Supreme Court justices debated Monday how much leeway to grant airlines in reporting security threats that are eventually proven false, USA Today reports.

The case involves Air Wisconsin Airlines, which argued that it deserves the same immunity from lawsuits as it granted the Transportation Security Administration, the article says. The airline had lost a $1.4 million defamation case after reporting that a pilot, William Hoeper, was “mentally unstable” and could be armed as a passenger on a flight after he failed a simulator test.

In December 2004, Hoeper boarded a plane as a passenger at Washington Dulles Airport, and airline officials worried he might be a security threat because he “blew up” at instructors and cursed at them. Hoeper was trained to carry a firearm in the cockpit, but airline officials did not know if he had a gun with him. His flight was surrounded on the ground by emergency vehicles and a snow plow before Hoeper, a 20-year commercial pilot, was removed by law enforcement officials and detained.

The language of the report, including what Hoeper’s lawyer calls “trigger words,” is under question. Justice Stephen Breyer remarked that requiring airlines to monitor their words more carefully, getting lawyers involved, when a real threat is imminent and time is of the essence. Justice Sonia Sotomayor asked why an airline worker used the words “mentally unstable” instead of “angry,” the former of which insinuates more than the facts of the situation.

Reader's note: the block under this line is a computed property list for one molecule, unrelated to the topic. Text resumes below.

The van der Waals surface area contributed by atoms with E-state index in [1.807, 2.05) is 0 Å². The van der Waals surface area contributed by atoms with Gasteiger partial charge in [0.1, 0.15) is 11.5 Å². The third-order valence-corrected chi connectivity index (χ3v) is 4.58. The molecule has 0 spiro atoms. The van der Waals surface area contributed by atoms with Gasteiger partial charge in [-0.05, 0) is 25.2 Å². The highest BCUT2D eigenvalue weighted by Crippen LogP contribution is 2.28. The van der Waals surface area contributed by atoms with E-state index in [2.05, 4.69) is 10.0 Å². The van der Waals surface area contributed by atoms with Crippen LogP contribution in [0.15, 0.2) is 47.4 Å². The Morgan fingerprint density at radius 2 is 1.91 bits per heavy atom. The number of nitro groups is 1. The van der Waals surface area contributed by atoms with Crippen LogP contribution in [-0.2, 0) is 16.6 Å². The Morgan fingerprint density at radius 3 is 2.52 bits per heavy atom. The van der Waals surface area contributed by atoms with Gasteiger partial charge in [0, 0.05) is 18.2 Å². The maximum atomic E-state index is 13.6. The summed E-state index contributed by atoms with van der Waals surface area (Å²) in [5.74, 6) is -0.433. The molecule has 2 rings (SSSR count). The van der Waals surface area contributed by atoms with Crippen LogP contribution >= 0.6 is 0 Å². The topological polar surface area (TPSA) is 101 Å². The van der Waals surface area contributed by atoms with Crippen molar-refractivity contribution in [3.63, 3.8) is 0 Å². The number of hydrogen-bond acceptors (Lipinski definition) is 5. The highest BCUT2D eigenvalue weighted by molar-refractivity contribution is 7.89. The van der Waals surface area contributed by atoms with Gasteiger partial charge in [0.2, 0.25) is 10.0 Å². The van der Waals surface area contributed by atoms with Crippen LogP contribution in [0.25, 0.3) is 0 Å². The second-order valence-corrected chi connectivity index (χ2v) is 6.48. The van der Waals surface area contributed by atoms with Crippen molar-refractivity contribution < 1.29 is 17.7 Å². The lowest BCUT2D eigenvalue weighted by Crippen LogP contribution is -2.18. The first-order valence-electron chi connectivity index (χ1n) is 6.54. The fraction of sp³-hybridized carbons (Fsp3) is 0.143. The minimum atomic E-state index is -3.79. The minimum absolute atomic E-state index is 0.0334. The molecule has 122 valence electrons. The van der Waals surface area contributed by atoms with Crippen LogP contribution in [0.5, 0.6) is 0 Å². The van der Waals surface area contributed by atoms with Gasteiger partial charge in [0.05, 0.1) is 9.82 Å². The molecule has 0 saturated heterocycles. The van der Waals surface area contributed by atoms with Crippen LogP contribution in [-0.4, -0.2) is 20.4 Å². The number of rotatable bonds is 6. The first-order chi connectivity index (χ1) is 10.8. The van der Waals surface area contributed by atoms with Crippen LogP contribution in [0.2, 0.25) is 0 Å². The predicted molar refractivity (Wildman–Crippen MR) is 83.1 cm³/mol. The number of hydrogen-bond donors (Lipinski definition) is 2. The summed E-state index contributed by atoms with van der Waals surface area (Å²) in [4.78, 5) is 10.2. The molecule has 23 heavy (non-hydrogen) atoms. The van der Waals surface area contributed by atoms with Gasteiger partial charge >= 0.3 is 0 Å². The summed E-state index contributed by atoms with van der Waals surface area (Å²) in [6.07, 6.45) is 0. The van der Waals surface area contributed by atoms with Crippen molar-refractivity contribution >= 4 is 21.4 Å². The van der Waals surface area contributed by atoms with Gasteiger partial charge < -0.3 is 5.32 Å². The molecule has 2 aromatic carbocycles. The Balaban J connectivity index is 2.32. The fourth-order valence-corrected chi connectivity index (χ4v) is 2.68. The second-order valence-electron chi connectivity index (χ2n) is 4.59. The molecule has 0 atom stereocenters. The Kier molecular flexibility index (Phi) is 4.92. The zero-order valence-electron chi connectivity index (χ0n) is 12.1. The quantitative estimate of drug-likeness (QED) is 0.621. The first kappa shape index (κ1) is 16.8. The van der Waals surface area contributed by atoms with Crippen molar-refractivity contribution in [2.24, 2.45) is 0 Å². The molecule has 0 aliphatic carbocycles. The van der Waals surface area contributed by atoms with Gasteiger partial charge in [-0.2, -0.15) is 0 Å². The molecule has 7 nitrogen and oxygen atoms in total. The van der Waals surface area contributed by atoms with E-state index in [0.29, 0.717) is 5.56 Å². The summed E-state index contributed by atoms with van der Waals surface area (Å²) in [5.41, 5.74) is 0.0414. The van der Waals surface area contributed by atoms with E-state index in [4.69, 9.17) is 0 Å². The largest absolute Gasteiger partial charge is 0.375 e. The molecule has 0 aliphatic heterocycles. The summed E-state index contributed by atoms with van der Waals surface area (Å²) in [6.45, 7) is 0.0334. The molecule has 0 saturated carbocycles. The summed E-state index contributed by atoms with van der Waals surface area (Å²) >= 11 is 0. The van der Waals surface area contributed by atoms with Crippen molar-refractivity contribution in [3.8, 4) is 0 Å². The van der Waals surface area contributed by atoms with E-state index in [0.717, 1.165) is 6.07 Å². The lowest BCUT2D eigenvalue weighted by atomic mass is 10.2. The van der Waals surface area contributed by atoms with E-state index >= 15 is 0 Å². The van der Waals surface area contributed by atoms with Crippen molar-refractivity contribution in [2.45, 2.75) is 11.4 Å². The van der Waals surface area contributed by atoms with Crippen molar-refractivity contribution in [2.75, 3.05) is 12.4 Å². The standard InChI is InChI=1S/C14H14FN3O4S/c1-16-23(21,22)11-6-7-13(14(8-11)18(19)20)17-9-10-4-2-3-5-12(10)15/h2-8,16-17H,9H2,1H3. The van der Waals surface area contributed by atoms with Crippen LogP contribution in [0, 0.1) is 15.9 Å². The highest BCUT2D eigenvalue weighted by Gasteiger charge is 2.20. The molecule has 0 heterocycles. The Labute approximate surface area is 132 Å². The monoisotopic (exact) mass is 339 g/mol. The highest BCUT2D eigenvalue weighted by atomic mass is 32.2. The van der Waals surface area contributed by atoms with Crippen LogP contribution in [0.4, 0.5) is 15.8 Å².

According to Justice Antonin Scalia, the case could lead to two legal tests: one for whether a statement is false and another for whether the false statement prompted the airlines to treat a passenger differently. 

The case could also set standards for when and how security threats are reported.

The lawyer representing Air Wisconsin says pilots, flight attendants and baggage handlers should be forgiven for using imprecise language in reporting possible security threats. Statements about possible threats are made urgently, without the consult of a lawyer.

A decision in the case is expected by June.